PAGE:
The Analytics Cloud is based on the company's Wave platform, which was launched last October. The overriding goal is to make data more accessible to business users at all levels of the organisation, Salesforce has said.
Earlier this year, Salesforce updated the offering with new mobile capabilities.
Now, with Salesforce Wave for Big Data, Salesforce has forged new ties between Analytics Cloud and key "data lake" enablers Google, Cloudera, Hortonworks and New Relic, giving business users access to a wider spectrum of big data.
Tapping the new integration with Google, for instance, a marketing manager could use Salesforce Wave for Big Data to analyse the correlations between customer profiles in Salesforce and actual customer engagement data from the Google Cloud Platform, such as purchases, clickstream and mobile app usage. Equipped with that information, the manager could better optimise marketing expenditures and boost customer acquisition, Salesforce said.
With the Hortonworks integration, on the other hand, a retail bank associate could explore volumes of operational, transactional and balance data stored in Hadoop to better understand local economic trends and provide new services.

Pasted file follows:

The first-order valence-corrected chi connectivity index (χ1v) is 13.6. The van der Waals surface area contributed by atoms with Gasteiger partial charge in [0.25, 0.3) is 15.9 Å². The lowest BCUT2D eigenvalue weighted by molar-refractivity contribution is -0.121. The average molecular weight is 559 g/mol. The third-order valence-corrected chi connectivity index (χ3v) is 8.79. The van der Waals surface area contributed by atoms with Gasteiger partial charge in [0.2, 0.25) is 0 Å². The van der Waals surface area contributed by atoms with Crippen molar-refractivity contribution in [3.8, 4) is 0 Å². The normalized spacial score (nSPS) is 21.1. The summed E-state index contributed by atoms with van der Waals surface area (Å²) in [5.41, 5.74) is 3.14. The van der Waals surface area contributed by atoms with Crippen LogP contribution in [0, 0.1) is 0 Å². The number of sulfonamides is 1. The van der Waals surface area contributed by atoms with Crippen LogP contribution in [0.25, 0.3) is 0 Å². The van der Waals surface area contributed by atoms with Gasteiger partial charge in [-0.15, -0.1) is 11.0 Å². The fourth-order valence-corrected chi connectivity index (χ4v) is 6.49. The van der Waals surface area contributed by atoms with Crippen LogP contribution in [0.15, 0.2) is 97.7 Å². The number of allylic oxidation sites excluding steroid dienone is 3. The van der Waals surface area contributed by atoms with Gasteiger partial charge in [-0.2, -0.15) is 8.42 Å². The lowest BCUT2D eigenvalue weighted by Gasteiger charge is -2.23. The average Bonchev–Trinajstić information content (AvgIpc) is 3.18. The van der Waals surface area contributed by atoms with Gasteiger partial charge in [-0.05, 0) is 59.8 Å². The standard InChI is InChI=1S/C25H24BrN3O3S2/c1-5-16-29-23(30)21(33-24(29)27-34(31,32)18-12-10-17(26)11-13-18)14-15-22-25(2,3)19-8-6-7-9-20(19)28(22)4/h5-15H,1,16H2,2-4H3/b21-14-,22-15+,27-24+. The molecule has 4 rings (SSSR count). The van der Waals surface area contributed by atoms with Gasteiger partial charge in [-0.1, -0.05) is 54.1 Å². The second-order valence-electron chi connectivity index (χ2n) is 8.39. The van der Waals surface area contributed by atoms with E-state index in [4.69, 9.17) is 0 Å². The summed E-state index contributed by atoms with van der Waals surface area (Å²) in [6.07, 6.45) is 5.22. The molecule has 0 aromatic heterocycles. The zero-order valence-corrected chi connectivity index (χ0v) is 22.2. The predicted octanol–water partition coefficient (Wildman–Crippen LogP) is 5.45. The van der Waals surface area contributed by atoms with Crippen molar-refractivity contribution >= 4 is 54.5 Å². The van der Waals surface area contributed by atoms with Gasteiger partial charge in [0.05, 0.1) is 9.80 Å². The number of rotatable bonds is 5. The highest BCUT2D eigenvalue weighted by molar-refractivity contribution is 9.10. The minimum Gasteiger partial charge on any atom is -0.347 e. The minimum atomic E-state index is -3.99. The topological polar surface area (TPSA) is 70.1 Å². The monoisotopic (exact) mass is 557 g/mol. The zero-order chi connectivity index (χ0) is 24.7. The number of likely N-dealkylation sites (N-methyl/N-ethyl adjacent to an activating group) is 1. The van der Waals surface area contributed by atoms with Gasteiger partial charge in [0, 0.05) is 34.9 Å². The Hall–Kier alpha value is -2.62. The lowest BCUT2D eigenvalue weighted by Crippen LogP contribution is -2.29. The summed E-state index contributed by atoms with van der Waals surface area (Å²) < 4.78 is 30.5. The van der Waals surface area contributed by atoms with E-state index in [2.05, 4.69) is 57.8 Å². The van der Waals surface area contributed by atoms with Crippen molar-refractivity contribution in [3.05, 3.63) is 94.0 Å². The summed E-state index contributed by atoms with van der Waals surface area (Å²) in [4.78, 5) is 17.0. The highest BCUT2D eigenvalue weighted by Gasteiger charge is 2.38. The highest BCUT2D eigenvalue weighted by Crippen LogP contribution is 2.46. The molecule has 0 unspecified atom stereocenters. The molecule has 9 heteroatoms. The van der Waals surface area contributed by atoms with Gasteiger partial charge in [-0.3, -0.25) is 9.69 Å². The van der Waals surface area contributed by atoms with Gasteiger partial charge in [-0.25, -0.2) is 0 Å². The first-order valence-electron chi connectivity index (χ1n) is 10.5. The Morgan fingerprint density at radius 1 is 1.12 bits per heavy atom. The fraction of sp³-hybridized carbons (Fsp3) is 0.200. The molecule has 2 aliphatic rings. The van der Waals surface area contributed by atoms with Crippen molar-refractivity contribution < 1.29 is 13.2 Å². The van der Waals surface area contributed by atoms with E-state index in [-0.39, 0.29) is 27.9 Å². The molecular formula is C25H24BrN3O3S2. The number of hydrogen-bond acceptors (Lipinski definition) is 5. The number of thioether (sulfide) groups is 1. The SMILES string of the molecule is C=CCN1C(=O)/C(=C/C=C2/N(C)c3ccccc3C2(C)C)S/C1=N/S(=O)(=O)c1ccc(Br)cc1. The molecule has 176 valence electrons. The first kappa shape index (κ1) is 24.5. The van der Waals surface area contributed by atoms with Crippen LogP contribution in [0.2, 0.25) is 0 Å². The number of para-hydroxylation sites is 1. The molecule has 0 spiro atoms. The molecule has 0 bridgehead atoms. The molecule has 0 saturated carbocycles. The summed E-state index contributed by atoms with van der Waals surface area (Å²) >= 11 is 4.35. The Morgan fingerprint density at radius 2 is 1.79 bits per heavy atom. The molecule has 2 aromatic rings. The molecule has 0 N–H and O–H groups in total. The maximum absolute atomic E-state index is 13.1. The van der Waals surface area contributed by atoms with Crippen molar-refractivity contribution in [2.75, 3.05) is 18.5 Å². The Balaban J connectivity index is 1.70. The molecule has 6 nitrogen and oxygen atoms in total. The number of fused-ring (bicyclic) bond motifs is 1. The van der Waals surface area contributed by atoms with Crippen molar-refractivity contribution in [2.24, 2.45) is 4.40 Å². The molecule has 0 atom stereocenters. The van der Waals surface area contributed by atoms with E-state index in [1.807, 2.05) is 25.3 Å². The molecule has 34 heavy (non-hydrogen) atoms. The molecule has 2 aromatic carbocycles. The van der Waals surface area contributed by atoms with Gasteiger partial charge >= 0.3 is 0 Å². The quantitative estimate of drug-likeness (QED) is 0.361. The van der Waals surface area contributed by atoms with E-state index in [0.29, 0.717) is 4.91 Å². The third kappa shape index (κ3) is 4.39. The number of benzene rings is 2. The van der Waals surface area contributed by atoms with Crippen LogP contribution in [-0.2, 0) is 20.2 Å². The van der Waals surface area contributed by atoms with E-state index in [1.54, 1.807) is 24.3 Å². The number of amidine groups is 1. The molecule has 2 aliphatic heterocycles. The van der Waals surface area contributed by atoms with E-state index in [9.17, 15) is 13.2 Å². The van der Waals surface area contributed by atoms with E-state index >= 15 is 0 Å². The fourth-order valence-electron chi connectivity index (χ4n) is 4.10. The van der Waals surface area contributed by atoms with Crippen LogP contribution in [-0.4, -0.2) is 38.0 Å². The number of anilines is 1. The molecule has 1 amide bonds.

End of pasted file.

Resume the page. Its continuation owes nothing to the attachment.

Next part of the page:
"We see our partners as the big data lake," said Keith Bigelow, Salesforce's senior vice-president and general manager for Analytics Cloud, in a press briefing on Wednesday. "We're pulling in only relevant information, applicable to a particular product or use case, for example -- either a small vertical sliver or an aggregate across a swath of customers."
Key data-preparation providers Trifacta and Informatica have also joined the Analytics Cloud ecosystem, Salesforce said, with an eye toward making big data more usable.
Salesforce says more than 80 partners have joined the Analytics Cloud ecosystem, which is now generally available in English; additional language support is forthcoming, it says. The Analytics Cloud mobile app is available on Apple iOS for iPhone, iPad and Apple Watch, with additional device support in the works.